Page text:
Monday, September 26, 2016

hw #2-1, #2-2, #2-3 POE for President!

Due Weds(A)/Thurs(B) Sep 28/29
hw #2-1
pg 85 #11, 21, 27, 35

hw #2-2
pg 91 #15, 19, 

hw #2-3
pg 98 #21, 23

HAND-IN
pg 91 #12 & 21

19 comments:

  1. On problem 23 on page 91 we use the division property twice. Do we write it down twice of just once.

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    1. I appreciate that you are using the blog and asking a question... however, I am enforcing my rule that you have to state the problem... not just the problem number. Please try again!!

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  2. We weren't supposed to solve problem 23 on page 91. We were supposed to do problem 23 on page 98. Did you type pg 91 by accident? Is your question 5(2+4z)?

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  3. On pg.91 #21 in section 2-2 the problem is (-5x-2=13)
    With having the negative in front of the five, I;m not sure if I should take that as a sign to add or if I should divide because it's 5x...

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    1. Watch this video and lmk if it helps...

      http://www.screencast.com/t/vpknewPcqas

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  4. Mr.C during your video (2.3 solving multi-step equations) when we are checking our work for the problem instead of making all those fractions (15 = 2 (2/1 (13/4) -1) can we instead just use the distributive property to get (15 = -4t +2) and then add in the correct value of t?

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    1. A TRULY GREAT QUESTION!!! I MEAN THAT!!!!!!

      There are two schools of thought... although the fist approach may be tougher, it represents a different path to evaluating the problem... in real life work scenarios, quality assurance professionals (yes, that's a job - pretty high paying in some fields!) try to test situations from different perspectives, so that more possible issues can be rooted out.

      SO, all that said, as long as you check your work, that's good. If you want to choose a slightly easier path, go for it!

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  5. Are we doing all of these problems on the Solving Algebraic Equations REASON bank sheets? And only one problem per side right?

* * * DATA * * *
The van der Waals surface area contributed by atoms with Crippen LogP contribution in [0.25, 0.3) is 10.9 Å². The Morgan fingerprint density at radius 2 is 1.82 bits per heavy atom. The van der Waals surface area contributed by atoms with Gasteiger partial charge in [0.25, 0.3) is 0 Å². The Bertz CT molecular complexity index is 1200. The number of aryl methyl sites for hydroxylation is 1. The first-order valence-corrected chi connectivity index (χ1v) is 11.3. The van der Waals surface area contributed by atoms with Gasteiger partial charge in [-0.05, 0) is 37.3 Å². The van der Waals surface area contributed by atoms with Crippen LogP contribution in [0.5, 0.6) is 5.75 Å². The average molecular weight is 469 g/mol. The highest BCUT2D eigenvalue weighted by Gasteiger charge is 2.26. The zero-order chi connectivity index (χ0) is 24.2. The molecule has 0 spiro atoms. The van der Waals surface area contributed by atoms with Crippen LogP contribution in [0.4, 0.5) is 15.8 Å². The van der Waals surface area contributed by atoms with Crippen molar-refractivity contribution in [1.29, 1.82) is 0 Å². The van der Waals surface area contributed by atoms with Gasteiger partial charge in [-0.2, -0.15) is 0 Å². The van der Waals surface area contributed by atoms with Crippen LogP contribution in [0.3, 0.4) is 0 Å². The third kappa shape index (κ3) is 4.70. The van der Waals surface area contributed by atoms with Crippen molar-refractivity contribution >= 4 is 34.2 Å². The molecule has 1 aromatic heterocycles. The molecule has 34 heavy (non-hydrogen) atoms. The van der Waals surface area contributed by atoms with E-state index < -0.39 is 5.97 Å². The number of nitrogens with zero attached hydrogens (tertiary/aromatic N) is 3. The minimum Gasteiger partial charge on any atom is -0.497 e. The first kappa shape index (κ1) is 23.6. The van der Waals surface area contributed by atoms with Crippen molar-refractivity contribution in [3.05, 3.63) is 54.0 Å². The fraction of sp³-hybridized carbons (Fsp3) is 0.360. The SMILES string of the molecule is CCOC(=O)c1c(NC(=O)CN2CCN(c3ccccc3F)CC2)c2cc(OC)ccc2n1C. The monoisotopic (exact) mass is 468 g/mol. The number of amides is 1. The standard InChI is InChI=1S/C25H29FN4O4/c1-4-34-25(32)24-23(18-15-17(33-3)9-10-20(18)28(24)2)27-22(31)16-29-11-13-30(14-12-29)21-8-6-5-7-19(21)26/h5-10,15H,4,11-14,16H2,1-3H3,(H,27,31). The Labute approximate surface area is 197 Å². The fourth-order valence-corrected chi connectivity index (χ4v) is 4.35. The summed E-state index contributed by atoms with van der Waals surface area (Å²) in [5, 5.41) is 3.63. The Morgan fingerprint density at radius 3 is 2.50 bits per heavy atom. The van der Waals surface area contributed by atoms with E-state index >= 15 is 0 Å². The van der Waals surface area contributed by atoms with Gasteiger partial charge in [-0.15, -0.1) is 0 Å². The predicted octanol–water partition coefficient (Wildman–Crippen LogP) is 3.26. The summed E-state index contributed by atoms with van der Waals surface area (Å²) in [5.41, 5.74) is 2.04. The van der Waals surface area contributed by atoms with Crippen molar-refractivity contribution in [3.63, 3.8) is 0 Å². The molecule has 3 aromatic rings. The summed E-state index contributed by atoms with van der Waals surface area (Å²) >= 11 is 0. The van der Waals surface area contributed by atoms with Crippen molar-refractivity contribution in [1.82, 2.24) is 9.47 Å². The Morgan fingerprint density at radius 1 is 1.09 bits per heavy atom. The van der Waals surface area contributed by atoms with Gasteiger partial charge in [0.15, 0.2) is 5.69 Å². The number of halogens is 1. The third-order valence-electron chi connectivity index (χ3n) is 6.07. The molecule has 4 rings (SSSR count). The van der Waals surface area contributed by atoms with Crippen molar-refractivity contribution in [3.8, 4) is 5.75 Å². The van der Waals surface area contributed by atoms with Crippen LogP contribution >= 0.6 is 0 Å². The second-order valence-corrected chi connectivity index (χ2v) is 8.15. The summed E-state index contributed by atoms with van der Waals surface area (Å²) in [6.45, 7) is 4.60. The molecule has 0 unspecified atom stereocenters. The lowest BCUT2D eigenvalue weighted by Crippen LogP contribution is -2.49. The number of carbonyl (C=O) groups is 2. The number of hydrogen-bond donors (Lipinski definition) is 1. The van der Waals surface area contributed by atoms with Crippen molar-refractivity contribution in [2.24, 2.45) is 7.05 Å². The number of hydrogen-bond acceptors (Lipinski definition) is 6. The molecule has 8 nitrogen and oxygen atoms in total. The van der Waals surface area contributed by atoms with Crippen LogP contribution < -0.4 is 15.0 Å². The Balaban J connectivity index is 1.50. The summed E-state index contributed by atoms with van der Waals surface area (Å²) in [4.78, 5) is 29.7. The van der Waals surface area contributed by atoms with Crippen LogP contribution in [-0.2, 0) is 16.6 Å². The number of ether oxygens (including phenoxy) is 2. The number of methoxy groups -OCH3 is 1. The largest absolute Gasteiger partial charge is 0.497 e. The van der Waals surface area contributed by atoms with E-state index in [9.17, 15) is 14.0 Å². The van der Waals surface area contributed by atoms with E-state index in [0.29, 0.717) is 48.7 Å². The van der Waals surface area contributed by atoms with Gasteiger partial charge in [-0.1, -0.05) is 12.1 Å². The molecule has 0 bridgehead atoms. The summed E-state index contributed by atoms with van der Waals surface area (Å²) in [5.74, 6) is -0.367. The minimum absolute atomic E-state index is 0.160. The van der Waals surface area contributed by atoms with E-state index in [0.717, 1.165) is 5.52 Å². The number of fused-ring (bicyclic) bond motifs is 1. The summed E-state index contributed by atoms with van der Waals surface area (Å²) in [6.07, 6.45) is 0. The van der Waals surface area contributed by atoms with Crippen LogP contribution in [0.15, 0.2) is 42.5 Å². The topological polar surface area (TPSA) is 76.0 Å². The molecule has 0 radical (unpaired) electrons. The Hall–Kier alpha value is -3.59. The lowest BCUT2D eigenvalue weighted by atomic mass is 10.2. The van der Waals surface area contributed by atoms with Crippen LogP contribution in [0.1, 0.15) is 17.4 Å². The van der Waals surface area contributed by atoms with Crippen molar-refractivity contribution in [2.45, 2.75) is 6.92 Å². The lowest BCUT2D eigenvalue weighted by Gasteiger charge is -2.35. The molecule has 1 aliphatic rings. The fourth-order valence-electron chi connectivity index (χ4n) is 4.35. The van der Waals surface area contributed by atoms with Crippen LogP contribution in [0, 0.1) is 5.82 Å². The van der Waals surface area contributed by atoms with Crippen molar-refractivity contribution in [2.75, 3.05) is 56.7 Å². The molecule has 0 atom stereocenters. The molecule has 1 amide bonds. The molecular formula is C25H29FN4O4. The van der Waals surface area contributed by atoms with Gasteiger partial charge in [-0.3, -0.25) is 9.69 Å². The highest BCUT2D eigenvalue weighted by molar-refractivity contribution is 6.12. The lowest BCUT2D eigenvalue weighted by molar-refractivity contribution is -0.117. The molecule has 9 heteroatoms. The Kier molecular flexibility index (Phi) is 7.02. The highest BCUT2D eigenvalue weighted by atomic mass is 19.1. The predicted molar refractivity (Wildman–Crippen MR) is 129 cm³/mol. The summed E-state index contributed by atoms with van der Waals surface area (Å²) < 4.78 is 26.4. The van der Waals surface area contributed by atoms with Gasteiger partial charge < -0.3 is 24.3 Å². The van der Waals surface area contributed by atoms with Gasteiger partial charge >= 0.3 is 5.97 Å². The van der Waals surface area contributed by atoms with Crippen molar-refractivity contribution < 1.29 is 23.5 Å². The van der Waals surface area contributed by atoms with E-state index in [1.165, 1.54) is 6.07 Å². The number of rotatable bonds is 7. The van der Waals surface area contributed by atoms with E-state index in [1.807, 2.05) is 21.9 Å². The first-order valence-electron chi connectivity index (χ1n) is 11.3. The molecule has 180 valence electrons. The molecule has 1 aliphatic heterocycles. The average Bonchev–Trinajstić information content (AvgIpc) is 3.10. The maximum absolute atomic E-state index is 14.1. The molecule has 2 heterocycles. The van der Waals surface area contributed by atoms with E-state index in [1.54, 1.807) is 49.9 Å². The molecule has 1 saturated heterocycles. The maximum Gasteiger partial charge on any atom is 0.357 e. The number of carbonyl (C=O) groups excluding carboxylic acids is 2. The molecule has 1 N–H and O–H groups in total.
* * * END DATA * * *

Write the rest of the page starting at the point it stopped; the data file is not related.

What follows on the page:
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    1. No need to use the sheets... they were just "training wheels" for you to provide the info as you work the equations...

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    2. I already did the work on the sheets. I didn't really need them and would have been able to do the work without them though. Do I need to switch my work over or is it ok how I did it?

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    3. Dear Nobody,

      OMG... just leave it as is... PLEASE!!

      Professor Somebody

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  6. Do we do all of the problems in the homework the same way you showed how to do it with the properties in class?

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    1. ABSOLUTELY!!!!! You are not getting FULL CREDIT for the homework unless I see PROPERTIES as reasons.

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  7. The Schmeggeggy LoverSeptember 28, 2016 at 7:47 PM

    I'm sorry. I missed half of class on Tuesday the 28th. I still don't know what POE means. Can someone answer?

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    1. The Schmeggeggy LoverSeptember 28, 2016 at 7:49 PM

      Never mind. I think it means Property of equality. Was I close?

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    2. You can go on Math Chamber academy and watch the videos about POE.

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    3. See pages 81-83 in the book... and watch the first four videos in MathChamber Academy Algebra Unit 2.

      A POE is a PROPERTY OF EQUALITY (read with booming MATH GOD voice).

      The Addition Property of Equality (ADD POE) states that: Adding the same number or value to each side of an equation produces an equivalent equation (DUH!). No need to memorize these words, you just have to know how they work. You learned this last year as "whatever you do to one side of an equation you have to do to the other." We're just getting a little more pompous and formal with our vocab. We are becoming snobby mathematicians now!

      There are similar POEs for subtraction, multiplication and division... when using them as REASONS when solving an equation, you can abbreviate them as:
      SUB POE
      MULT POE
      DIV POE

      Gotsk it?

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  8. I'm confused on what each property means. I'm also confused on what a identity property is.

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    1. (once again read with BOOMING math god voice) "The Identity Prop of Addition" states the sum of any real number and zero is the original number (DUH!).

      The Identify Prop of Multiplication states that the PRODUCT of any real number and 1 is the original number (DUH!).

      As you said in 4th grade... DUH!! What else would you expect??!!

      It's just formal language wrapped around an obvious concept. See page 24 in the text book.

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